Long Islanders Laura Weinberg and Karen Joy Miller were campaigning against the plasticizing agent bisphenol-A, or BPA, long before it became a subject of legislative concern.
Last week, their efforts were rewarded when Gov. David A. Paterson signed the bisphenol-A-Free Children and Babies Act into law, banning the sale of children's products laced with the compound. New York is now one of nine states - and the largest - to bar sales of baby bottles and other items containing the chemical.
The two women call themselves a tag team in the fight.
Miller estimates she and Weinberg, who lives in Great Neck and heads the coalition there, have been campaigning against the compound for at least 10 years. Studies have linked it to various forms of cancer in adults and developmental problems in children.
The jury is still out on whether there's an actual cause and effect. Nevertheless, Miller and Weinberg say they don't want New Yorkers to have to take chances. "We would really like to see it banned for everybody, people of all ages," Miller said.
The two women have been advocating against suspect chemicals since the 1990s, addressing groups of parents as well as breast cancer survivors on Long Island and elsewhere.
They draw crowds interested in an array of compounds contained in numerous products: shower curtains, carpeting, plastic containers and cosmetics. Most recently, they were champions of the bill that led to New York's new law and were instrumental in getting lawmakers to focus on the bill.
Each had written legislators asking for a vote favoring the ban. Last year, they supported a similar measure in Suffolk County, which became the nation's first jurisdiction to ban children's products with the compound.
BPA is a chemical additive used for more than 50 years in the production of epoxy resins, such as the linings of food cans. It's found in hard polycarbonate plastics that are molded into products such as dental work, infant pacifiers and water bottles. BPA makes up the slickening agent on cash register receipts and is the chemical that makes fragrances in some perfumes linger longer.
"It's everywhere," Weinberg said. Federal studies, she said, indicate people of all ages in the United States carry BPA residues in their blood.
As environmental advocates, Miller and Weinberg are a familiar team. "They were very focused last year on getting that bill passed in Suffolk County," said Donald Hassig, director of Cancer Action New York, which is trying to prevent dioxins from being dumped in upstate waterways. "They are very serious about their advocacy."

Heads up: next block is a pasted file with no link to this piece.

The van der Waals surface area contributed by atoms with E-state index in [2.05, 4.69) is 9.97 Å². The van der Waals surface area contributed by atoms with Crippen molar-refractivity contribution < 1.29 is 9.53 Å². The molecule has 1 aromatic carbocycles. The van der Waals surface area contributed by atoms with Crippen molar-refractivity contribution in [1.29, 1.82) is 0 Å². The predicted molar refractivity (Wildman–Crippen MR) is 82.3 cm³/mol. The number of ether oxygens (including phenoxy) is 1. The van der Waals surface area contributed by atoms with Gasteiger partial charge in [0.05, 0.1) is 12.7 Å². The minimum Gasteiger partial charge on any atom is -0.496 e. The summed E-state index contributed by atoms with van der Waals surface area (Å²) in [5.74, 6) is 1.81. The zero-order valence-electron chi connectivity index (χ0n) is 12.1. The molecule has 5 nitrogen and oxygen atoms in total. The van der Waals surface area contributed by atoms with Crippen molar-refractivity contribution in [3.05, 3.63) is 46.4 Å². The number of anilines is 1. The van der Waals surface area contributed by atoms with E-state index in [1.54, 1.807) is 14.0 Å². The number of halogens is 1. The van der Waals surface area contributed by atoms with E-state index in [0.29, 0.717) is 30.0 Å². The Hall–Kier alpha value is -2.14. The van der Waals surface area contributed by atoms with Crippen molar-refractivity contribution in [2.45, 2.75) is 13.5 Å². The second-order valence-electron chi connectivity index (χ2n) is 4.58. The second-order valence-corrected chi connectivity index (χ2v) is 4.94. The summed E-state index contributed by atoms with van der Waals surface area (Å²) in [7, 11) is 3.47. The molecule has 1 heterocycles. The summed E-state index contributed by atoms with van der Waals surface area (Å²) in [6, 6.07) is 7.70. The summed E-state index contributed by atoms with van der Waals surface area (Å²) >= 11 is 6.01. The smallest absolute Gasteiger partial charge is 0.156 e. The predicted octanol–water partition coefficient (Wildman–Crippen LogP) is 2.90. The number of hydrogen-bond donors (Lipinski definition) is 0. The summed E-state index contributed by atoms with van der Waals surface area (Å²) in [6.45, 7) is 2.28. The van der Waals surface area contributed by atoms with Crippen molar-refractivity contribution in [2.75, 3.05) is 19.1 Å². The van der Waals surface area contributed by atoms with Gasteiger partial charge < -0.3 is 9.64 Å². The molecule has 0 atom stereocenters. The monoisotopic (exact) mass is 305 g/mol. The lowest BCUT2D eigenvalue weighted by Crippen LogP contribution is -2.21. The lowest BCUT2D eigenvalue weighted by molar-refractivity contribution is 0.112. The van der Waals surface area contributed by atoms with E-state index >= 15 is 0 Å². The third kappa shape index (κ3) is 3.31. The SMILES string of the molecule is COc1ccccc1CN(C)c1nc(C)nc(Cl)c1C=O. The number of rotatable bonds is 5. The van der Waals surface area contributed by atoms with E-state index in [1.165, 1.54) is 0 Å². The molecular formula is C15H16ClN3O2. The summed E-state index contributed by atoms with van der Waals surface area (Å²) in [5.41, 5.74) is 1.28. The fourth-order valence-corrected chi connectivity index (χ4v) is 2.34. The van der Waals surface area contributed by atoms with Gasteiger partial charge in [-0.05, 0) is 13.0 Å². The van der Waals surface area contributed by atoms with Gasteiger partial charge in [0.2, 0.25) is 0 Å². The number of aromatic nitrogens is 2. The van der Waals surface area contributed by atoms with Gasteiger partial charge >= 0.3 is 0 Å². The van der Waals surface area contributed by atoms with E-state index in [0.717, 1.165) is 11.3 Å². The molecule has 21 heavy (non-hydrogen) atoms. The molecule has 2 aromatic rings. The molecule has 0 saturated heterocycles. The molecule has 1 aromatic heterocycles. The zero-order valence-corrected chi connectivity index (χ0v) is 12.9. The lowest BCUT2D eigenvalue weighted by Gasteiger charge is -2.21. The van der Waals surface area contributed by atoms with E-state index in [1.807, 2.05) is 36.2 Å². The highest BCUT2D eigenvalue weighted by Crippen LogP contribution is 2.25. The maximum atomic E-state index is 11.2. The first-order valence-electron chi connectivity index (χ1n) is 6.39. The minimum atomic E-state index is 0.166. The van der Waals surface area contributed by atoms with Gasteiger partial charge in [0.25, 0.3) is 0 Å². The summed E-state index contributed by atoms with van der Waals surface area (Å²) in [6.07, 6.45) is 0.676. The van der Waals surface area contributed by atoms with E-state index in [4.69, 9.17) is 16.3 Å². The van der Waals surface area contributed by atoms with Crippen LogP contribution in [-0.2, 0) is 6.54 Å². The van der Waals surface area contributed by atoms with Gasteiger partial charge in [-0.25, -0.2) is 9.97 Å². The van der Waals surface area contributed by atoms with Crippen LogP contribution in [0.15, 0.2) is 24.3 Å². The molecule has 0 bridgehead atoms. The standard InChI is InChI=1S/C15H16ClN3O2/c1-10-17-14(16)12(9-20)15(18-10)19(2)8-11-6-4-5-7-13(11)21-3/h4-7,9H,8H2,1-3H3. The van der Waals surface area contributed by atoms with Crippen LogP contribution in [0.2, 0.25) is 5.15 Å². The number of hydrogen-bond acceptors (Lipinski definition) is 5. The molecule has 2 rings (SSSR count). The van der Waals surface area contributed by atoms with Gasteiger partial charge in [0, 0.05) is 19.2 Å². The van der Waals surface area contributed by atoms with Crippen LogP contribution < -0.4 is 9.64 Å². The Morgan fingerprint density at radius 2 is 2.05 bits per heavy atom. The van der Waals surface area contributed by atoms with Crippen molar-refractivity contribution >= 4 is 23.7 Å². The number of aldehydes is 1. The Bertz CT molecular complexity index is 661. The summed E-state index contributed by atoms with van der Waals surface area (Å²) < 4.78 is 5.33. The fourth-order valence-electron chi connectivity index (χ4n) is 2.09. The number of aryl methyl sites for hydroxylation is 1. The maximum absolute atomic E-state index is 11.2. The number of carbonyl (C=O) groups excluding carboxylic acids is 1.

Assemb. Steven Englebright (D-Setauket) credited activists - including Miller and Weinberg - with aiding the BPA bill's passage. Englebright authored the measure.
In the 1990s, the two women were leading supporters of a large study examining whether the environment plays a role in breast cancer on Long Island. Scientists at the time found no evidence that four suspected toxic chemicals - the pesticide DDT, the pesticides chlordane and dieldrin, and the industrial insulators known as PCBs - or electromagnetic fields played a significant role in breast cancer here.
The advocates have since broadened their focus to include "questionable chemicals from everyday sources," which Weinberg describes as additives in a range of common products.
BPA is one of their targets because it acts as a weak estrogen. Any chemical with such estrogenic effects is defined as an endocrine disrupter because of its capacity to interfere with normal hormone function. Weinberg noted that disrupters have been linked to early puberty in girls and testicular problems in boys.
The American Cancer Society isn't convinced BPA is carcinogenic, but several government agencies have launched safety studies.
The U.S. Food and Drug Administration in January expressed concern about the potential "effects of BPA on the brain, behavior, and prostate gland in fetuses, infants, and young children." The agency is sponsoring studies to clarify how BPA might cause harm. Last year, the federal Endocrine Disruption Act authorized the National Institute of Environmental Health Sciences to initiate research on hormone disruption that can affect children before they're born.